>>
File: 1542820309768.png (280 KB, 1024x768)
280 KB
280 KB PNG
>>10175667
>>10175569
>>10175512
>>10175230
>>10175218
>>10175217
>>10175205
>>10175197
Since when are math majors such a bunch of namby pambys. Accept the fact that you wont be able to compete with them because of whatever reason you give and move on. Stop comparing yourself to other people.
>>
>>10175858
>frogposter
>retarded opinion
like clockwork
>>
>>10175240
Yeah that’s the problem, I’m not much into programming, I prefer fields like analysis, geometry or topology.
>>10175234
Most quants seem to describe the work as soul-crushing, hence why they often quit early.
>>
File: cuck.jpg (265 KB, 768x1024)
265 KB
265 KB JPG
>>10175902
you never attacked my argument. If you are going to get flustered at someone being a condescending prick to you, then perhaps you are more interested in the ego that comes with studying math than studying math itself
>>
>>10175671
Just look up the conversion formula for binary to decimal.
>>
>>10175985
Hm, I can't say I've heard that. A lot of people say it's a great balance between intellectual sttimulation and pay. However, I think those are the good quant jobs. Some quant jobs are literally algo babysitting, and I'll agree that that is not fun at all.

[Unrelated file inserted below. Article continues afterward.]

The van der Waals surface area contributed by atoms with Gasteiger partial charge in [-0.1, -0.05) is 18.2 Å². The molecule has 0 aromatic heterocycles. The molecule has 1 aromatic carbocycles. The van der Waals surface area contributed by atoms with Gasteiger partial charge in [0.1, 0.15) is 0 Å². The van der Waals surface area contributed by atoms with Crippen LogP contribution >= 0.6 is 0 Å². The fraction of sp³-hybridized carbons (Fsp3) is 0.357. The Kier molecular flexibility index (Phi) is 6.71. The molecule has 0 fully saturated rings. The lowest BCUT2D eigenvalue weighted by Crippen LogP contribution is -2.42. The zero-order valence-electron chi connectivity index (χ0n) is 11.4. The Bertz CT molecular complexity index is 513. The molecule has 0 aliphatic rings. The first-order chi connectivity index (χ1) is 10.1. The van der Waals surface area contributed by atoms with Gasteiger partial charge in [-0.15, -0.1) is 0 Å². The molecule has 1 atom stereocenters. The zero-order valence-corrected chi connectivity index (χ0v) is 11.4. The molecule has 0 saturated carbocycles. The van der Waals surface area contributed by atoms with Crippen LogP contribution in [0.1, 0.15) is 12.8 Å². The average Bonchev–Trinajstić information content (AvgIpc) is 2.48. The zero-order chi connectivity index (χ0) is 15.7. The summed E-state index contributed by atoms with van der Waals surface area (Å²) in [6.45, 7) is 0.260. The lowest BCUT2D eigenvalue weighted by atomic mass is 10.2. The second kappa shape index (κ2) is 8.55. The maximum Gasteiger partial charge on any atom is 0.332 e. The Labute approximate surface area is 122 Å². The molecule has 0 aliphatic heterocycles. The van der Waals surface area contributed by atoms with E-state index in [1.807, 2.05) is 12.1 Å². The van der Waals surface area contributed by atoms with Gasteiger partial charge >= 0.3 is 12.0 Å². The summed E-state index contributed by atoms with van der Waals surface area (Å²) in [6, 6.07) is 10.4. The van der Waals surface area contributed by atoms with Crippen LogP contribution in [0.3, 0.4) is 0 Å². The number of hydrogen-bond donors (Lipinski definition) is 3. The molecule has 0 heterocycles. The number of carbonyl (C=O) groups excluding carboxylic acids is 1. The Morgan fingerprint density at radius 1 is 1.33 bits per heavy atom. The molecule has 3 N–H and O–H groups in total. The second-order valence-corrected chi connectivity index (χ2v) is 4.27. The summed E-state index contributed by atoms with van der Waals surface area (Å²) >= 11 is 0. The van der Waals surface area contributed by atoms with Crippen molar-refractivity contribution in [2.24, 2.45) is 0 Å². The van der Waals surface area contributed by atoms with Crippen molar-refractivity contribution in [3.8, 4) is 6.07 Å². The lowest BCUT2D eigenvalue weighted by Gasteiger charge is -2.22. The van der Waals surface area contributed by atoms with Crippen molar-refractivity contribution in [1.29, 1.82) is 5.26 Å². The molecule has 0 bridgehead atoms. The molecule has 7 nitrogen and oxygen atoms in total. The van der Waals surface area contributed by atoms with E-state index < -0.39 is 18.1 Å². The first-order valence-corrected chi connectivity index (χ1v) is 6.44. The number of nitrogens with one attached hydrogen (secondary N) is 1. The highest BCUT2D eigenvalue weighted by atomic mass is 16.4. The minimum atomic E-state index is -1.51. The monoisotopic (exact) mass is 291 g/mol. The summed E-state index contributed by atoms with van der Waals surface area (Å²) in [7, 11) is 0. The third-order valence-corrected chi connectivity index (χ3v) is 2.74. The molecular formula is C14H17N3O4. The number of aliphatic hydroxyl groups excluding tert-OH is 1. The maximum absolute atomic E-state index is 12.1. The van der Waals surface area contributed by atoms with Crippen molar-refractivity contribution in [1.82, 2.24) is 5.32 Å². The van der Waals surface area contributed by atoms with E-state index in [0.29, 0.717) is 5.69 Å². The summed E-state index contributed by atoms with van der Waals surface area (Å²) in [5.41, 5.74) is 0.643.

>>
>>10175985
But a lot of the research that one of my analysis professors did on variational analysis of PDEs has many applications in derivatives pricing. Probelm is is that ever since 2008, the derivatives industry is not as lively as it used to be because of regulations and whatnot, which is a shame because it's the closest to pure analysis you might get to in the industry.
>>
>>10176091
Unfortunately there seems to be no way to separate the good “quantitative researcher” job offers from the bad ones, and that’s assuming good jobs are even available, since high level quant positions are usually filled with talent already.
You might be right though, the people I talked to who quit mathematical finance were somewhat involved the software development aspect even if they weren’t devs themselves. They usually complained about the models being boring shit and having to deal with C++.
>>10176094
I don’t know anything about finance and markets, but PDEs are neat so I’ll look into that. I’m trying to find resources on any applications of general topology to finance, as well.
>>
File: yukari_brap.png (133 KB, 396x486)
133 KB
133 KB PNG
>thought I failed my oral quals
>turned out I didn't
>>
>>10176135
For topology you could do topological data analysis. I have a professor at my school who does all kinds of applied topology. He even worked with topological robots.
>>
File: Untitled.png (231 KB, 752x1164)
231 KB
231 KB PNG
http://www.kurims.kyoto-u.ac.jp/~motizuki/news-english.html
>2018-11-26